The email came from a friend in the fitness world who was about to strike out on his own after building his personal training business in space rented within a gym. The scenario’s not all that uncommon. It’s how many personal trainers get started. Gym owners get rent and trainers get an as-needed space to train in. Everyone’s happy.
My friend’s success had proven to the club the viability (and income potential) of a personal training program. So, as he headed out the door, they decided to ramp their own in-house program…and they had much deeper pockets. My friend was a little freaked about the prospect of now having to compete with them.
So he asked me what to do. And with his permission, I’m sharing my advice to him with you…
First, step back. Stop looking so tactically. Look big picture. Why do people come to you in the first place? Pretty sure its’ not because you suck. It’s because of (1) who YOU are, (2) the experience YOU create for them, (3) the family YOU build to deliver that experience, and (4) the way YOU AND THAT FAMILY make them feel.
F@#k the other guys. Let them do whatever it is they need to do. THEY ARE NOT YOU!!! Own that. Take who you are and how what you create is special and do it better than you’ve ever done it before. You’re not competing against them unless you give up what you do best and let them drag you into playing on their field and by their rules.
You are the place 85% of people who wanted to workout would never have gone before BECAUSE you were housed in a gym that scares the crap out of them. You are everything a gym is not. Own that. Relish it. Amplify it. Build your brand around it. Treat people like gods, blow their minds, know their names, make them feel welcome coming in and amazing walking out.
The next few weeks will pass. Whatever happens, doesn’t really matter in the scheme of what you are building. Market, first and foremost by realizing and revealing how you will be different. Blow peoples’ minds on a consistent basis. And that includes your employees, give them every reason in the world to fall in love with you. Lead them, treat them with respect and compassion, like family. Then encourage everyone at every level to evangelize what you’ve created.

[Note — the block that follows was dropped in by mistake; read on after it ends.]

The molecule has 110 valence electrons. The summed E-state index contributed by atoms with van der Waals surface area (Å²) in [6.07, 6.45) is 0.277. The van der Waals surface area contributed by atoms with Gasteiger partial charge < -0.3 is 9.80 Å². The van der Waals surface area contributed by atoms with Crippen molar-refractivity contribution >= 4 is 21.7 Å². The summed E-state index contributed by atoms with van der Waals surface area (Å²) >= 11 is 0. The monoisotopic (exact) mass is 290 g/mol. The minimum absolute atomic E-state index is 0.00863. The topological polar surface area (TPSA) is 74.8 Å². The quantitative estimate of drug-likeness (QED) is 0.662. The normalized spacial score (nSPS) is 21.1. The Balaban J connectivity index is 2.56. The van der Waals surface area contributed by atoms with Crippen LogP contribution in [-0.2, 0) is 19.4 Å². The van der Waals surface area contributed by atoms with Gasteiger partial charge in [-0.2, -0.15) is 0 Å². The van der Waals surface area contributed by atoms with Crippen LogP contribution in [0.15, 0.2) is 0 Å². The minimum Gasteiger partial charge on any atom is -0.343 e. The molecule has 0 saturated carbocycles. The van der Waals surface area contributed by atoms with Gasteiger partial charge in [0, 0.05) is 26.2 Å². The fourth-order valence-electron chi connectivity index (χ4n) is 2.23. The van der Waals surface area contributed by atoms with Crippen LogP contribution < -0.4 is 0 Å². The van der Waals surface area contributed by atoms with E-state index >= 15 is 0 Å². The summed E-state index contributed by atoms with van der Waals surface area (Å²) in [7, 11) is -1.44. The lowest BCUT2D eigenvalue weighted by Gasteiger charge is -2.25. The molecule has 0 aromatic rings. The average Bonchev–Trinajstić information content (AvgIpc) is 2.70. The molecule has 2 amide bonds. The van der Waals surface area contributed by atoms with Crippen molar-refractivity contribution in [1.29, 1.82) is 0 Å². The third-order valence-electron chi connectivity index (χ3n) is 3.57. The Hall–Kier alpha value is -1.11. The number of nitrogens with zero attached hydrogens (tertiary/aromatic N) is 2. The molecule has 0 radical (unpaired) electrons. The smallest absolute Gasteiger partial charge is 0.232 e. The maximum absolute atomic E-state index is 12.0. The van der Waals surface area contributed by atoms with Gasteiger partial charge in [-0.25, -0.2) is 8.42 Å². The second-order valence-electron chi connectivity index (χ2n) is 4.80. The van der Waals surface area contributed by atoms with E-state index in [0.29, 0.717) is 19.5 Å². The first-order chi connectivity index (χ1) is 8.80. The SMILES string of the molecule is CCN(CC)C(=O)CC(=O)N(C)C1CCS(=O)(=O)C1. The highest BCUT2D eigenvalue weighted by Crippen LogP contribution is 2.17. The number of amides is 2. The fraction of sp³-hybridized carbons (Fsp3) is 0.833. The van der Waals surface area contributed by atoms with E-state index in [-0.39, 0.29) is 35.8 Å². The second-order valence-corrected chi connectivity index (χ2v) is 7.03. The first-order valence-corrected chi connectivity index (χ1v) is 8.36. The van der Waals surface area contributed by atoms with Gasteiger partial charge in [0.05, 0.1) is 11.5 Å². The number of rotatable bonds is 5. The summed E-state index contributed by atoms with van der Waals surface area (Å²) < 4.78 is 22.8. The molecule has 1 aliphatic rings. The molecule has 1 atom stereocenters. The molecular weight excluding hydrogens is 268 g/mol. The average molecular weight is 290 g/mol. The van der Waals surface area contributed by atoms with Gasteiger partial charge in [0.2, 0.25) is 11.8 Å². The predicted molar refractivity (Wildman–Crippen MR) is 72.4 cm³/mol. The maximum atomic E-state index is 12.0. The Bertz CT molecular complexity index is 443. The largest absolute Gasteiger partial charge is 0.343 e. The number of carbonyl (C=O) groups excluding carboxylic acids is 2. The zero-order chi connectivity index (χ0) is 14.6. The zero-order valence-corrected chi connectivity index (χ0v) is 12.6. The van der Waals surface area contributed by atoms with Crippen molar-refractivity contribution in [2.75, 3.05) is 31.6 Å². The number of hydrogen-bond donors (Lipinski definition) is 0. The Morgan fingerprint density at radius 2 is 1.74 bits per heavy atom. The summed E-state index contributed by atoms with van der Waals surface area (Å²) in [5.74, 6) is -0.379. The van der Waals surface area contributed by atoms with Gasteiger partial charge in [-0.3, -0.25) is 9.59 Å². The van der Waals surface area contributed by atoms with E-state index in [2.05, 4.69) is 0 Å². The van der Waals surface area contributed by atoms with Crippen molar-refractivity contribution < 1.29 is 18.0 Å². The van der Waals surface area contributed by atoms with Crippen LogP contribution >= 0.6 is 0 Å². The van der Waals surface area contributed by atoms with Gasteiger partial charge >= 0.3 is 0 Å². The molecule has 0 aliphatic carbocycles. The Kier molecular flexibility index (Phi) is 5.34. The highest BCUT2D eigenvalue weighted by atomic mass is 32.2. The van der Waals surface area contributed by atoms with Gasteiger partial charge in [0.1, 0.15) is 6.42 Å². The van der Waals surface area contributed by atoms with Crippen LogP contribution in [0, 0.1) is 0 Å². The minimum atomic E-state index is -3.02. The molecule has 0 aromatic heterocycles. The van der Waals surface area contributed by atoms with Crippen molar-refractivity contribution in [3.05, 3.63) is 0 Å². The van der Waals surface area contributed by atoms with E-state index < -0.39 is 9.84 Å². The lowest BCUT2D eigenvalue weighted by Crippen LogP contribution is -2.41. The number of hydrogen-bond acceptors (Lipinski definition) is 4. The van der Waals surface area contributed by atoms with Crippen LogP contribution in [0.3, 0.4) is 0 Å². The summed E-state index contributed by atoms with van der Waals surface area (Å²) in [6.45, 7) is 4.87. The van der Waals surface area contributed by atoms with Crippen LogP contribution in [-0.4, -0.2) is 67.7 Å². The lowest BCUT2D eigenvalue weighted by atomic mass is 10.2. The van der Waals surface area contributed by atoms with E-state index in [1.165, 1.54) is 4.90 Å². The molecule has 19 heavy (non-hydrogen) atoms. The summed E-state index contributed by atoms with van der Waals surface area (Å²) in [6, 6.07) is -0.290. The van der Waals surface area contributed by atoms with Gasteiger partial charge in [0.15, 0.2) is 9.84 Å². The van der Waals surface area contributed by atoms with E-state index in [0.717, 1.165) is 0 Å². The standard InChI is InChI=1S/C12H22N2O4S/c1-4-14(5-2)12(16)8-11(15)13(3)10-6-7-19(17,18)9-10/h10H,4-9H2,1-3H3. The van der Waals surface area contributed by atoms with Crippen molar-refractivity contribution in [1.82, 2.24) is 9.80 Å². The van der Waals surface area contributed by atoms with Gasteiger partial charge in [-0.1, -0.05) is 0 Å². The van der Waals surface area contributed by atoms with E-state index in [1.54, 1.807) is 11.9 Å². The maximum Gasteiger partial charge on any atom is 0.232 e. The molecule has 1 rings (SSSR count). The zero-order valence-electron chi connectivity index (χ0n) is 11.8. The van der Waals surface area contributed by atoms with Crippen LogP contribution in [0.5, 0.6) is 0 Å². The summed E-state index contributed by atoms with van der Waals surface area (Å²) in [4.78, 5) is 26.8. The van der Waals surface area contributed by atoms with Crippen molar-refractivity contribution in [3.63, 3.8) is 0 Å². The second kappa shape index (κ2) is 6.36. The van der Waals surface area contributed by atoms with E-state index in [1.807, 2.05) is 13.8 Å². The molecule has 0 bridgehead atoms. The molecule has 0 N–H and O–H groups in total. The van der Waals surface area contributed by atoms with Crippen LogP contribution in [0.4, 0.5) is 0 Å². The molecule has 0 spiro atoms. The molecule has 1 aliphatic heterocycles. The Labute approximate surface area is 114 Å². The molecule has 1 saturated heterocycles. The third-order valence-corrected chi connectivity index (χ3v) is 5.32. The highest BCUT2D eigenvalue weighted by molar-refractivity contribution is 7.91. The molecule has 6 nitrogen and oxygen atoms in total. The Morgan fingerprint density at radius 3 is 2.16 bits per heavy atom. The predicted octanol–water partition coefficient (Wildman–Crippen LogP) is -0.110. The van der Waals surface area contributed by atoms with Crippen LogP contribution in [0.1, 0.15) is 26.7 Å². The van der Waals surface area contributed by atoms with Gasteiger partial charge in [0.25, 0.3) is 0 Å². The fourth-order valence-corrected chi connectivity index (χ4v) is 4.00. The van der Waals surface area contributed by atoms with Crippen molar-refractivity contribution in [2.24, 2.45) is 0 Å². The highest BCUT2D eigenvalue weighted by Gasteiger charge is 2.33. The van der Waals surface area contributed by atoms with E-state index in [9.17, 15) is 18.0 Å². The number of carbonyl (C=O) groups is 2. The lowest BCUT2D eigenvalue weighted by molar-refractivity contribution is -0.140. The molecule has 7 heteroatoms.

Yes, let the press know, run promotions, launch [top secret pre-launch strategy]. Get crazy creative.
But DO NOT FORGET THE CORE…you are not competing against the gyms, you are everything they are not. Own it, amplify it, feature it.
Reading that, it may sound like I’m anti-gym, but I’m not. The current model works for a certain percentage of the population, the 15% of U.S. adults who dig how big box facilities are run and what they offer. And there are enough of those people to keep most facilities in business (though it’s getting harder and harder to compete).
Sadly, though, this same model also alienates about 85% of U.S. adults who refuse to join or stay members. That number has stayed pretty consistent for decades, no matter how many bells, whistles, machines or marketing campaigns are added. Because, as I’ve discussed in an earlier article, the the problem runs core and culture deep.
And that has created a massive opportunity for niche newcomers and outliers who solve problems, offer lifestyle experiences and solutions and do business in a radically different way from day one. This is exactly what I did when I launched and grew two companies in the health and fitness world.
I didn’t care about the giant facilities that surrounded me on all sides or the established players. They had their place and they served their 15%. I wasn’t competing with them, my market was the other 85%. I was creating my own new solution tailored specifically to those who’d never do the big gym thing. My own blue fitness ocean. I turned the very fact that I didn’t have rows of machine, tons of TVs, busy locker-rooms, entertainment systems, key tag sign-in and loud music into an asset. I was there to serve those the rest of the industry had stepped around.
“Not being a gym,” though, isn’t a business model. Nor is “not being an XXX” in any industry. It’s an opportunity and a point of differentiation. But the business model is about what opportunities to serve, solve and delight this counter-mainstream positioning affords you.
It’s often about doing things in a way others either don’t yet understand are aren’t willing to explore because there’s too much uncertainty in contrast to a business model that’s relatively proven, but operating at a fraction of its potential.
Uncertainty, properly harnessed, is manna for innovation.
Lean into it. Dance with it.
The challenge is to focus not on how to be incrementally better, but how to change the game.
It ain’t easy, but if you can pull it off, it’s worth it.
Curious, how might this apply to your current career, business or life?
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